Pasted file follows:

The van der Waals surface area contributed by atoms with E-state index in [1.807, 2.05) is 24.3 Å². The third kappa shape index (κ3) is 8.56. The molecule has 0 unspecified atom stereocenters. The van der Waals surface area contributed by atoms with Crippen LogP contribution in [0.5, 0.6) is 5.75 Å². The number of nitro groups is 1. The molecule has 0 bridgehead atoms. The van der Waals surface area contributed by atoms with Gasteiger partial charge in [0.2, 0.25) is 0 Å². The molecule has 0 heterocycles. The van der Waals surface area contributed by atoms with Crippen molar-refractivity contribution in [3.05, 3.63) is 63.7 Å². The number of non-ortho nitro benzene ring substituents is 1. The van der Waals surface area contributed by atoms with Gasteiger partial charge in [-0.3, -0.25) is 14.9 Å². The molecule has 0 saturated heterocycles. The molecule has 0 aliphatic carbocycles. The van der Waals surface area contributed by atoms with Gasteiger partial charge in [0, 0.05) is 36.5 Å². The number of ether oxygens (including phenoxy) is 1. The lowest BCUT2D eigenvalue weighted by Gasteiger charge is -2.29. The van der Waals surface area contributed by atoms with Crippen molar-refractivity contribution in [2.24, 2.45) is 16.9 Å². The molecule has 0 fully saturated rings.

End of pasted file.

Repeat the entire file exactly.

The van der Waals surface area contributed by atoms with E-state index in [1.807, 2.05) is 24.3 Å². The third kappa shape index (κ3) is 8.56. The molecule has 0 unspecified atom stereocenters. The van der Waals surface area contributed by atoms with Crippen LogP contribution in [0.5, 0.6) is 5.75 Å². The number of nitro groups is 1. The molecule has 0 bridgehead atoms. The van der Waals surface area contributed by atoms with Gasteiger partial charge in [0.2, 0.25) is 0 Å². The molecule has 0 heterocycles. The van der Waals surface area contributed by atoms with Crippen molar-refractivity contribution in [3.05, 3.63) is 63.7 Å². The number of non-ortho nitro benzene ring substituents is 1. The van der Waals surface area contributed by atoms with Gasteiger partial charge in [-0.3, -0.25) is 14.9 Å². The molecule has 0 saturated heterocycles. The molecule has 0 aliphatic carbocycles. The van der Waals surface area contributed by atoms with Gasteiger partial charge in [0, 0.05) is 36.5 Å². The number of ether oxygens (including phenoxy) is 1. The lowest BCUT2D eigenvalue weighted by Gasteiger charge is -2.29. The van der Waals surface area contributed by atoms with Crippen molar-refractivity contribution in [2.24, 2.45) is 16.9 Å². The molecule has 0 fully saturated rings.